• Alone Together: Jazz Couples (Stuck) at Home

    February 12, 2021. Posted by Simon Rentner.

    Taali and José James (Image Credit: /Courtesy of the artist)

    Our greatest ally in life can also be a royal pain in our butt. One moment your partner may be a bundle of joy; the next they are driving you up a wall. This is particularly magnified during a year when there is no place to go, or be, other than right in front of your loved one's face. All of our idiosyncrasies are on display. There is nowhere to hide.

    This seems pronounced for musician couples, who often have separate touring schedules and aren't used to spending so much time together. As a result, they are learning to live with each other like never before.

    In the spring of 2020, we brought you an inner window into some of these creative partnerships with Alone Together Duets. During that time, we also asked some of the dynamic duos to give us a behind-the-curtain look at love life during quarantine — alone together.

    Featured Couples:

    Thana Alexa and Antonio Sanchez; Taali and José James; Brandee Younger and Dezron Douglas; Regina Carter and Alvester Garnett; Linda May Han Oh and Fabian Almazan; Jean and Marcus Baylor; La Tanya Hall and Andy Milne; Melissa Walker and Christian McBride.


    Producers: Sarah Geledi, Simon Rentner, Colin Marshall, Nikki Birch. Senior Producer: Katie Simon; Project Manager: Suraya Mohamed; Executive Producers: Anya Grundmann and Gabrielle Armand; Senior Director of NPR Music: Lauren Onkey.

    Copyright 2021 WBGO and Jazz At Lincoln Center. To see more, visit WBGO and Jazz At Lincoln Center.

  • A Fine Romance: Jazz & Valentine's Day

    February 11, 2021

    (Image Credit: Ayano Hisa/Jazz at Lincoln Center)

    "The stars fill the sky / So in love with you am I," wrote Cole Porter in "So In Love," one of countless adored songs within the Great American Songbook, and performed with stirring reverence by vocalist Brianna Thomas in this week's concert.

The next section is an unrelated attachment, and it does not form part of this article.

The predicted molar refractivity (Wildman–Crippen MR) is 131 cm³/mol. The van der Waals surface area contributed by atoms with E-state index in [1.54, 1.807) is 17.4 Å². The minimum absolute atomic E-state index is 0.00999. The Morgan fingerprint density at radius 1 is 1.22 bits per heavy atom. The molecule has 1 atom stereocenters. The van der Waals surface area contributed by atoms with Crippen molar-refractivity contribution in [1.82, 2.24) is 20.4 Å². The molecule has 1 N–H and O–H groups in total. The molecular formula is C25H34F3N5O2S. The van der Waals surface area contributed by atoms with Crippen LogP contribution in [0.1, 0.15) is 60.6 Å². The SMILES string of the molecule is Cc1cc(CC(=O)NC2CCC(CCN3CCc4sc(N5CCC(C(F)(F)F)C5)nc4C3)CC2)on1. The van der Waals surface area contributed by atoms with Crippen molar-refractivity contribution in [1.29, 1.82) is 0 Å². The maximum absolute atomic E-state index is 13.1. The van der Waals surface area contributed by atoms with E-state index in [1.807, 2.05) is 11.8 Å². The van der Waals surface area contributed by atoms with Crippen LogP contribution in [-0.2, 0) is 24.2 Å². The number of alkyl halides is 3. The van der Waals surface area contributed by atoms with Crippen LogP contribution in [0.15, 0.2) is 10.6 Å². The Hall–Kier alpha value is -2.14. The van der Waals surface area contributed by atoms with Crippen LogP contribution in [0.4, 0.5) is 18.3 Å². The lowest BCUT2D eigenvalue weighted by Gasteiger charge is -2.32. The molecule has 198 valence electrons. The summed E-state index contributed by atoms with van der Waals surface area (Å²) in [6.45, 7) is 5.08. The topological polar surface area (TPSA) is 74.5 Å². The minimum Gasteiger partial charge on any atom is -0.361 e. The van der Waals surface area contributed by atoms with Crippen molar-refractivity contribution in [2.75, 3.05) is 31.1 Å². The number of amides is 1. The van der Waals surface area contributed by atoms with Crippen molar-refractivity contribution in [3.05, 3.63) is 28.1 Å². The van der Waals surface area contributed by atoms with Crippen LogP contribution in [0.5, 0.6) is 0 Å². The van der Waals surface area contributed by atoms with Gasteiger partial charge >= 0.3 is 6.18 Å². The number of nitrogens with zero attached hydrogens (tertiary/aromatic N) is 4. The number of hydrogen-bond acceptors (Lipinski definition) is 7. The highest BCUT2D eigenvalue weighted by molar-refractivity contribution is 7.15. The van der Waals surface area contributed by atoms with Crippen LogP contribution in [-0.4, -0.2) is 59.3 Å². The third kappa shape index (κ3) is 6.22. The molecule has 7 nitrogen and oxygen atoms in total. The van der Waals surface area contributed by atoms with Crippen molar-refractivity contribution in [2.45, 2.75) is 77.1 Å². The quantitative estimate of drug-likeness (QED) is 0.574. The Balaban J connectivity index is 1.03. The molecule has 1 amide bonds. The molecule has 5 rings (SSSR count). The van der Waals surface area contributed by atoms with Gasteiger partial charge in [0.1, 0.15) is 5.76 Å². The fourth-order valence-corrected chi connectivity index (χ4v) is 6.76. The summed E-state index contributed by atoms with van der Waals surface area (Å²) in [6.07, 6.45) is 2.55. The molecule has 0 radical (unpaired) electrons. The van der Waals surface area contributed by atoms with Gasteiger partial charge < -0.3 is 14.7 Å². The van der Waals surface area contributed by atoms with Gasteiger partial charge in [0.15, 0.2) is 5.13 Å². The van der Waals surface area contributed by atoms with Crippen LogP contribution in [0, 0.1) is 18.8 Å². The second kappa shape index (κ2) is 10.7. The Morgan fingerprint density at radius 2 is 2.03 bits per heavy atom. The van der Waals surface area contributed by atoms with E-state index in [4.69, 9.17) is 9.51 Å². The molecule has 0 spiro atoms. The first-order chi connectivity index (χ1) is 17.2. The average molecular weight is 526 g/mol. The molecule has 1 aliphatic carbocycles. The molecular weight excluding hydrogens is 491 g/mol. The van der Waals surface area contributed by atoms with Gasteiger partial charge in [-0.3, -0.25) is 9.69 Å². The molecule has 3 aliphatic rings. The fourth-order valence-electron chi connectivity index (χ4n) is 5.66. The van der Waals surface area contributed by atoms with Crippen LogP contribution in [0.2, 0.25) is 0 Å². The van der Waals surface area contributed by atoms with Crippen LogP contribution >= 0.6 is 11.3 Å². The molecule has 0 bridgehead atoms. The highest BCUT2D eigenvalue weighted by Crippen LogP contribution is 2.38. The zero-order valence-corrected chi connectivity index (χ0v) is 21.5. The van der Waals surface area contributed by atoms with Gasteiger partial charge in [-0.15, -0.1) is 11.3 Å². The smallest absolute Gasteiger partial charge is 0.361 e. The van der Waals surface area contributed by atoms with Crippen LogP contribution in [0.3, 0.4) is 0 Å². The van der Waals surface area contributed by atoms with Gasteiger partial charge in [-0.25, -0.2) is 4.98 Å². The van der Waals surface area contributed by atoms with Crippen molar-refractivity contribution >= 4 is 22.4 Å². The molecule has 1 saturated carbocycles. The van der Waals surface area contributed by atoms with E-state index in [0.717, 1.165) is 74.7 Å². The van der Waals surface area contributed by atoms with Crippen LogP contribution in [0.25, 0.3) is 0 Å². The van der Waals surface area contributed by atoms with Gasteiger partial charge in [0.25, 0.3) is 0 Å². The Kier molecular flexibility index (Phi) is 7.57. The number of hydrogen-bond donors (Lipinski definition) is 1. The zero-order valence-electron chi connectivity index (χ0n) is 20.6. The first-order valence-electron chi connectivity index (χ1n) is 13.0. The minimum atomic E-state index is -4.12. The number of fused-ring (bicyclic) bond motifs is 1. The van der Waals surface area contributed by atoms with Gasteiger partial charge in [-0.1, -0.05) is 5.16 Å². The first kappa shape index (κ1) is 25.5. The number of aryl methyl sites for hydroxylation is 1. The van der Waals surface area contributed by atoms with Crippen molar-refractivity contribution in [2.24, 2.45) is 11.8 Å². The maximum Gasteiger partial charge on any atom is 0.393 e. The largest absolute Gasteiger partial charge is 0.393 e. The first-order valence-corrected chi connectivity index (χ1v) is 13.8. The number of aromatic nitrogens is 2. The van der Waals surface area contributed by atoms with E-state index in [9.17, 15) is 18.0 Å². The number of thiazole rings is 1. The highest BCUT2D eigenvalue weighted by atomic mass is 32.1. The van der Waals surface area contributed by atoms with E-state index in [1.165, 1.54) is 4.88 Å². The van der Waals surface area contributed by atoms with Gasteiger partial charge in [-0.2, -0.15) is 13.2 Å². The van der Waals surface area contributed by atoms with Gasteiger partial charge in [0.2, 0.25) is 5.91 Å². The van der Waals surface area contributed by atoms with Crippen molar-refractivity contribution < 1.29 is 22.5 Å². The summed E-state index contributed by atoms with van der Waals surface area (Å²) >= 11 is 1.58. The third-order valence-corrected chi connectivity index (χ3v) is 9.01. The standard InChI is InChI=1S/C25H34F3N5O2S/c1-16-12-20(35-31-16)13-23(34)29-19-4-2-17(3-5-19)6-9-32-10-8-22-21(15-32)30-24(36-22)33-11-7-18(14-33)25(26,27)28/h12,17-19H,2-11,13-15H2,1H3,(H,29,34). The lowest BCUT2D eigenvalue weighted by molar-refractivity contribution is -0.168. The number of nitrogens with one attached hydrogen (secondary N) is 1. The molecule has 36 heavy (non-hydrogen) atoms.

The holiday setlist from Jazz at Lincoln Center in 2018 reads like a love letter to the tradition, with numbers that highlight the many different matters of the heart, specifically frustration, longing and joy. And singer Vuyo Sotashe, alongside Thomas and the appropriately named Valentine's Day Big Band, navigate these emotions expertly.

    We'll also toast the musical relationship known as the duet with some tracks from our host Christian McBride's favorite pairings, as well as scorching takes of "Miss Brown To You" and "I Cried For You" from our concert.

    If you're in the mood for the "roses and teddy bears" kind of love, fear not. There's also plenty of swoon-worthy sweetness in the assortment for you to enjoy.


    Riley Mulherkar, music director/trumpet; Vuyo Sotashe, vocals; Brianna Thomas, vocals; Tatum Greenblatt, trumpet; Mariel Bildsten, trombone; Julian Lee, reeds; Lucas Pino, reeds; Immanuel Wilkins, alto saxophone; Gabe Schnider, guitar; Chris Pattishall, piano; Barry Stephenson, bass; Sammy Miller, drums

    Set List:

    • "Sing Me A Swing Song" (Hoagy Carmichael / Stanley Adams)
    • "So In Love" (Cole Porter)
    • "While We're Young" (Alex Wilder / Morty Palitz)
    • "Miss Brown To You" (Richard A. Whiting / Ralph Rainger / Leo Robin)
    • "I Cried For You" (Gus Arnheim / Abe Lyman / Arthur Freed)
    • "I Loves You, Porgy" (George Gershwin / Ira Gershwin)
    • "God Bless The Child" (Billie Holiday / Arthur Herzog Jr.)


    Writer and Producer: Trevor Smith; Host: Christian McBride; Music Engineer: Rob Macomber; Project Manager: Suraya Mohamed; Senior Producer: Katie Simon; Executive Producers: Anya Grundmann and Gabrielle Armand; Senior Director of NPR Music: Lauren Onkey.